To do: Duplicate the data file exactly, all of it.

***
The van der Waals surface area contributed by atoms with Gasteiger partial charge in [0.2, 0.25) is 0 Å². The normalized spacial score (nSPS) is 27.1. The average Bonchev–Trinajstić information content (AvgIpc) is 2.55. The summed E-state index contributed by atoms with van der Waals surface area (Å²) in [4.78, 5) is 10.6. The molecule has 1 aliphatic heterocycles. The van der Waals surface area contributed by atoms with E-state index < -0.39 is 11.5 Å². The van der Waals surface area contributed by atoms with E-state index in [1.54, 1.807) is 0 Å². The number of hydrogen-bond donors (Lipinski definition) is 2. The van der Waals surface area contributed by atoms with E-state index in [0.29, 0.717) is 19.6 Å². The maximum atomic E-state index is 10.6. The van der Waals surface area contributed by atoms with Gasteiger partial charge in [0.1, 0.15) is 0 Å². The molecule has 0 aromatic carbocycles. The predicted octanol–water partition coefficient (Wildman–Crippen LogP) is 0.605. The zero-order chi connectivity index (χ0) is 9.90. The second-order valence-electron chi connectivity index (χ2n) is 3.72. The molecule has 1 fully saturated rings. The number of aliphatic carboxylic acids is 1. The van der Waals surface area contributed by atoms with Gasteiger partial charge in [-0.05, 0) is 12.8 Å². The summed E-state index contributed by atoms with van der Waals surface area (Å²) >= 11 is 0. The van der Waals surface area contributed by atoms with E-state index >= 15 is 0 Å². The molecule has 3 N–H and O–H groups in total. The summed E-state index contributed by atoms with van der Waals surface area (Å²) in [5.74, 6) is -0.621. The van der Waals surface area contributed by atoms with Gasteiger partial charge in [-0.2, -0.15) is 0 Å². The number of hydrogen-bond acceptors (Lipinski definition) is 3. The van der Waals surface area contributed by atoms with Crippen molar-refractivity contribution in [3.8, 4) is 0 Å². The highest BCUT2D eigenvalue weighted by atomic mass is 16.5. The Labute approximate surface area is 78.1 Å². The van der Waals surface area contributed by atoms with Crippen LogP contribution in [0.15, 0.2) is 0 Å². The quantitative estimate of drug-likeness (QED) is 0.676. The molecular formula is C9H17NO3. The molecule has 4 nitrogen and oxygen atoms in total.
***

The van der Waals surface area contributed by atoms with Gasteiger partial charge in [0.2, 0.25) is 0 Å². The normalized spacial score (nSPS) is 27.1. The average Bonchev–Trinajstić information content (AvgIpc) is 2.55. The summed E-state index contributed by atoms with van der Waals surface area (Å²) in [4.78, 5) is 10.6. The molecule has 1 aliphatic heterocycles. The van der Waals surface area contributed by atoms with E-state index < -0.39 is 11.5 Å². The van der Waals surface area contributed by atoms with E-state index in [1.54, 1.807) is 0 Å². The number of hydrogen-bond donors (Lipinski definition) is 2. The van der Waals surface area contributed by atoms with E-state index in [0.29, 0.717) is 19.6 Å². The maximum atomic E-state index is 10.6. The van der Waals surface area contributed by atoms with Gasteiger partial charge in [0.1, 0.15) is 0 Å². The molecule has 0 aromatic carbocycles. The predicted octanol–water partition coefficient (Wildman–Crippen LogP) is 0.605. The zero-order chi connectivity index (χ0) is 9.90. The second-order valence-electron chi connectivity index (χ2n) is 3.72. The molecule has 1 fully saturated rings. The number of aliphatic carboxylic acids is 1. The van der Waals surface area contributed by atoms with Gasteiger partial charge in [-0.05, 0) is 12.8 Å². The summed E-state index contributed by atoms with van der Waals surface area (Å²) >= 11 is 0. The van der Waals surface area contributed by atoms with E-state index >= 15 is 0 Å². The molecule has 3 N–H and O–H groups in total. The summed E-state index contributed by atoms with van der Waals surface area (Å²) in [5.74, 6) is -0.621. The van der Waals surface area contributed by atoms with Gasteiger partial charge in [-0.2, -0.15) is 0 Å². The number of hydrogen-bond acceptors (Lipinski definition) is 3. The van der Waals surface area contributed by atoms with Crippen molar-refractivity contribution in [3.8, 4) is 0 Å². The highest BCUT2D eigenvalue weighted by atomic mass is 16.5. The Labute approximate surface area is 78.1 Å². The van der Waals surface area contributed by atoms with Crippen LogP contribution in [0.15, 0.2) is 0 Å². The quantitative estimate of drug-likeness (QED) is 0.676. The molecular formula is C9H17NO3. The molecule has 4 nitrogen and oxygen atoms in total.